Journey To The East Summary & Study Guide

Hermann Hesse

Journey To The East

  • 35-page comprehensive study guide
  • Features 5 chapter summaries and 5 sections of expert analysis
  • Written by a published author with a degree in English Literature
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Journey To The East Summary & Study Guide

SuperSummary, a modern alternative to SparkNotes and CliffsNotes, offers high-quality study guides for challenging works of literature. This 35-page guide for “Journey To The East” by Hermann Hesse includes detailed chapter summaries and analysis covering 5 chapters, as well as several more in-depth sections of expert-written literary analysis. Featured content includes commentary on major characters, 25 important quotes, essay topics, and key themes like Serving and Leadership and Immortality and Art.

Plot Summary

Hermann Hesse’s 1932 short novel The Journey to the East reads much like a trial run for what would be his final novel, The Glass Bead Game, published in 1943. Journey explores themes of service, leadership, the contemplative life, and the difficult tasks historians face—set against the backdrop of a mystic journey whose destination becomes increasingly unclear. The narrator is a man known only as H.H. It is believed that H.H. stands for “Hermann Hesse” and that H.H.’s project is a metaphor both for Hesse’s life and for his writing, including the novel in which H.H. appears.

The novel begins with H.H. announcing his intention to recreate in writing a fabulous “Journey to the East.” He undertook the journey as a member of what he calls the League. The aims of the League are vague, and H.H. is bound by a vow of silence: he cannot divulge the League’s purpose. Nevertheless, he is determined to give an accurate historical account of the Journey.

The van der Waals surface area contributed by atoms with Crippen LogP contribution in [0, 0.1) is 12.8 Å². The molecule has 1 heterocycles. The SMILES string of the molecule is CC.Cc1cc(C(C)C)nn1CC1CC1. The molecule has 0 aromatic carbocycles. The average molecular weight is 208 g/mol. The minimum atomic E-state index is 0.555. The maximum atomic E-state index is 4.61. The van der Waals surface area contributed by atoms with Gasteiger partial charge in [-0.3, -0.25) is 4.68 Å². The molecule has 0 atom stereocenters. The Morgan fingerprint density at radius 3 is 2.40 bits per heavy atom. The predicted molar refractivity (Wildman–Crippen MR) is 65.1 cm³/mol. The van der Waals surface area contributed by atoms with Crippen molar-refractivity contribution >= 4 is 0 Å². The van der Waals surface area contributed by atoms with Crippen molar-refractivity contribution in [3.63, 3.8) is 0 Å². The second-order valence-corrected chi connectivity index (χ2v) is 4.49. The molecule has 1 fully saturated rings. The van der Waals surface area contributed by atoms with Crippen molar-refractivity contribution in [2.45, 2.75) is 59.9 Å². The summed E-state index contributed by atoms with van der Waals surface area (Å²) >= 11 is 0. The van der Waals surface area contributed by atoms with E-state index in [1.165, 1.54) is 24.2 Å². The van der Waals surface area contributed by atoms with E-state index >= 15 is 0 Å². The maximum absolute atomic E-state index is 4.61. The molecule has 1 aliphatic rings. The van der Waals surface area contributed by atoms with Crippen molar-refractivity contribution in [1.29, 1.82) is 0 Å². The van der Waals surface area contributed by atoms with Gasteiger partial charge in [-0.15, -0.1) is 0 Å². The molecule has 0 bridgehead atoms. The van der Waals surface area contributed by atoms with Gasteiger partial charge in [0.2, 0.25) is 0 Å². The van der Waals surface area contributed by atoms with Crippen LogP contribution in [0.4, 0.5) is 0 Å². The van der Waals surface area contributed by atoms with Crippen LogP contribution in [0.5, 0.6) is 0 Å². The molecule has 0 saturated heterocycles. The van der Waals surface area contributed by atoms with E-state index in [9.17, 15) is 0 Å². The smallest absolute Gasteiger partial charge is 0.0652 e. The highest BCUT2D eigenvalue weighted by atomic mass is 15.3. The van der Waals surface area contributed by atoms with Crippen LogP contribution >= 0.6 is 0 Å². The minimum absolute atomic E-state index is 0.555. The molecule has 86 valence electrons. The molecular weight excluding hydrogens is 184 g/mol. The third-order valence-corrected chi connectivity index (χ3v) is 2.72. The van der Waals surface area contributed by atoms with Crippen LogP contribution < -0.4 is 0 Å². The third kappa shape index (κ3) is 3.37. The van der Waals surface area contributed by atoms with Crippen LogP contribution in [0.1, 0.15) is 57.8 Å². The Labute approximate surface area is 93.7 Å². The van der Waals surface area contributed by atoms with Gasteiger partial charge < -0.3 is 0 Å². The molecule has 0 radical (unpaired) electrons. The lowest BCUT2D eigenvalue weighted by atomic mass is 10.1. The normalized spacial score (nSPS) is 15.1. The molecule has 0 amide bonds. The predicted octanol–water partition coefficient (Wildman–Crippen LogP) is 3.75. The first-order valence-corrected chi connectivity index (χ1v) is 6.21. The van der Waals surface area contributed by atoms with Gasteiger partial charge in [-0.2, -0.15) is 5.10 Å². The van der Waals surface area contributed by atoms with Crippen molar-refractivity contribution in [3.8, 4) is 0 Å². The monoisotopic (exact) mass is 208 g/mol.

After describing his initiation into the League and the formation of the group with which he would travel, H.H. quickly grows unsure of himself and his writing. As he tries to remember what befell the group, he describes the story he has to tell as incomprehensible and gibberish. It is more difficult to remember what happened than he had anticipated, despite his constant assertions that the Journey was the most precious—and unforgettable—time of his life.

Although it is called the Journey to the East, the group’s destination is unknown. As they travel, there is initially a sense that the group is moving eastward, but H.H. is soon claiming that the Journey takes them through time and space, as well as geography. The group meets figures from Hesse’s novels, characters from other works of fiction—such as Don Quixote—childhood friends, and people who have died. H.H. states that each member of the group has a different goal, but the pursuit of each goal will lead to the success of the group’s ultimate goal: the East.

The group’s first difficulty proves to be its last. A servant named Leo vanishes. As soon as he is gone, each member of the group places more and more importance on Leo. He is quickly viewed as essential to the quest now that he is no longer present. The group begins to blame each other for his disappearance, and H.H. starts to doubt the purpose of his quest.

The group disperses and H.H. returns to life outside of the Journey to the East. Despair and doubt overtake him as unforeseen difficulties meet his attempts to recreate the Journey in writing. He convinces himself that his life has no purpose, and that the League is disbanded, if in fact, it ever existed. Late in the book, a chance encounter with Leo leads to H.H. being summoned before the High Throne in order to be judged. It is revealed that Leo is a servant, but also the President of the League. He tells H.H. that when Leo disappeared from the Morbio Inferiore, it was a test of the group’s faith, and the group failed the test and disbanded. He acquits H.H. of desertion and requires him to perform a test of faith: he must read about himself in the League archives and learn the truth about himself. When Leo does this, he realizes that he must disappear in order for Leo to grow. As the novel concludes, H.H. is looking for a place to lie down and sleep.

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